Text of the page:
Recruitment is Marketing: 3 Changes You Need to Make

Jun 25, 2014

Once upon a time we sold products much as we “sell” jobs and organizations today. At the turn of the 20th century, merchants waited for a potential buyer to show up. The buyer was supposed to know what they wanted and ask for it. Most of the merchandise was kept in drawers or under the counter. A customer had to ask for something specifically and the merchant showed them only one particular item. There was no engagement, no selling, and no touting the benefits of the product.

But, soon department stores like Macy’s changed all this by displaying items openly, running ads targeted, in particular, to women. It offered well-known socialites the newest fashions and relied on gossip and word of mouth to attract new referral customers. Window displays created dream worlds and played to emotions. They encouraged salespeople to engage with the customers, build relationships, and even try on clothes or demonstrate the product.

Recruitment has a lot to learn from this story and from marketing.

Talent scarcities remain and the primary differentiator between companies is often only their brand, public image, and emotional appeal. Why work for Google over Facebook? The pay is roughly similar, benefits are great, and management is similar. The primary reason is a belief that one is in some way better than the other. This opinion is largely subjective, built or weakened by friends, and also partly built by the press and social media.

To create differentiation and improve candidate engagement, recruitment must morph into a marketing process. While there has always been an element of marketing in a good recruiting process, it has never been the core.

Most recruitment resembles the turn of the century store I wrote about above. It has been and still is centered around a recruiter. A person applies for the only position they know about. The candidate is a relatively passive element who the recruiter and subsequently a hiring manager interact with. Many jobs are not advertised at all or advertised only lightly. Others are advertised, but the descriptions don’t reflect reality. The job a person applies for may or may not be a suitable one, but only the recruiter makes that judgment. A recruiter generally decides if and for which job a candidate is best suited. The recruiter controls everything by reaching out, interviewing, and ultimately recommending the candidate. The candidate’s role is to be compliant, somewhat subservient, and showcase his or her talent.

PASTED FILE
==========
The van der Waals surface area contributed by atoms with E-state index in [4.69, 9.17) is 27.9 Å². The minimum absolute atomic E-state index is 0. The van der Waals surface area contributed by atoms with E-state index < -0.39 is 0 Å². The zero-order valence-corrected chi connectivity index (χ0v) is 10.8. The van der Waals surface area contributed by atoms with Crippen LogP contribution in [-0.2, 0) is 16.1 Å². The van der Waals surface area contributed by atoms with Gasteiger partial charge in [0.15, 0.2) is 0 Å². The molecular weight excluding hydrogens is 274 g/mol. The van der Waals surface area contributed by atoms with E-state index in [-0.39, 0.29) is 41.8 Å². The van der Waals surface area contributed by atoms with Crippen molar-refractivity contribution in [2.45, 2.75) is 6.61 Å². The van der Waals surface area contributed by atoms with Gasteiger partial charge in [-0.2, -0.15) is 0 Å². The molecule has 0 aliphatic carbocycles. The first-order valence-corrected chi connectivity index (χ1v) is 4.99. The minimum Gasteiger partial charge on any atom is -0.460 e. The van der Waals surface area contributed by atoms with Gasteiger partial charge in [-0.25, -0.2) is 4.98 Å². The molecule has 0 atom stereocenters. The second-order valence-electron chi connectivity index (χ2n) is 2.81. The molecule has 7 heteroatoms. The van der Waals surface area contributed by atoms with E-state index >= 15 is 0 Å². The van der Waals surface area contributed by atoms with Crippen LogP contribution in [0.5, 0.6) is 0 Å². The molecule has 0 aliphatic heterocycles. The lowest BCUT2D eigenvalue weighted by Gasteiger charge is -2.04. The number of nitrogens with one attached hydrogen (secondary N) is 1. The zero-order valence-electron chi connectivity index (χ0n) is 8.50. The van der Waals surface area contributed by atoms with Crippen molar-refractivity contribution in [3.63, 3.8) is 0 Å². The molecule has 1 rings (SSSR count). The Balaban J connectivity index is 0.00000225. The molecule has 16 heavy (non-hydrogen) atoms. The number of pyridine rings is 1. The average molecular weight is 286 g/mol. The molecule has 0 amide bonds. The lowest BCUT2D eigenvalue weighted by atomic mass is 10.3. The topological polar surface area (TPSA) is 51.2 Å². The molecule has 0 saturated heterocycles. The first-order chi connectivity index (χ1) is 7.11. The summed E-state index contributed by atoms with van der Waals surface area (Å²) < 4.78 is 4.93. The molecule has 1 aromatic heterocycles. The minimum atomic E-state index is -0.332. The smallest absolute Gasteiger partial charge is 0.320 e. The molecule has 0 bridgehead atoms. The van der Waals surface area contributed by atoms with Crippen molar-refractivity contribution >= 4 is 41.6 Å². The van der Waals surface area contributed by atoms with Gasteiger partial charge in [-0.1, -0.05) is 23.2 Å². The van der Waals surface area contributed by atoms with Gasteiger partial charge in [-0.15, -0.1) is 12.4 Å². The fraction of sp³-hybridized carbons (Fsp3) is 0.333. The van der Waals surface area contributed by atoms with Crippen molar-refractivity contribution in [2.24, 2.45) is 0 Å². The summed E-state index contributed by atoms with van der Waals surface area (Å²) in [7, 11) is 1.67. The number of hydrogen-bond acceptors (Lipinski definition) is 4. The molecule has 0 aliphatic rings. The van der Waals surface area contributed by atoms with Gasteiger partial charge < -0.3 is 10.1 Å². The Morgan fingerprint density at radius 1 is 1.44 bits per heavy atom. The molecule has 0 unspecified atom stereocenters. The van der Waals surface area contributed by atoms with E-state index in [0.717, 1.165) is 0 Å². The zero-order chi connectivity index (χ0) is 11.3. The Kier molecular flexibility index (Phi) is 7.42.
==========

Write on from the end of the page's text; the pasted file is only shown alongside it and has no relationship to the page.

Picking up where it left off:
While there are better variations on this, it is a fair summary of most recruiting processes.

If the goal of recruitment is to bring the best possible people to the organization – the people who will accomplish the objectives, sell the product or service, design, and innovate — then to accomplish that goal we need to attract candidates from as wide a spectrum as possible and always have the attitude that by interacting together and learning more about each other, we can find a good fit.

There are three areas where recruiting functions can begin to make the changes that will keep them relevant and useful.


This will require some deep discussion about where recruitment can add real value. One of the ways is to enable potential candidates and people in the organization to share information, talk about the brand, about daily life, and about the good and not so good sides of working there.

Websites, social media, and communication tools need to be redesigned to deliver a personalized, customized experience to the candidate and go so far as to invite them into conversations with current employees or experts within the firm. Candidates should decide where to focus their interests and when to look for opportunities. It is the job of the recruiting folks to provide them with information about all the opportunities you have. There should be tools that let potential candidates screen themselves against a variety of job competencies and skills.

The usual, simple, and one-directional recruitment websites we are used to are not adequate. Even social media pages that are updated only occasionally offer little to no value to a candidate who is seeking current information or looking for help in understanding or needs a question answered.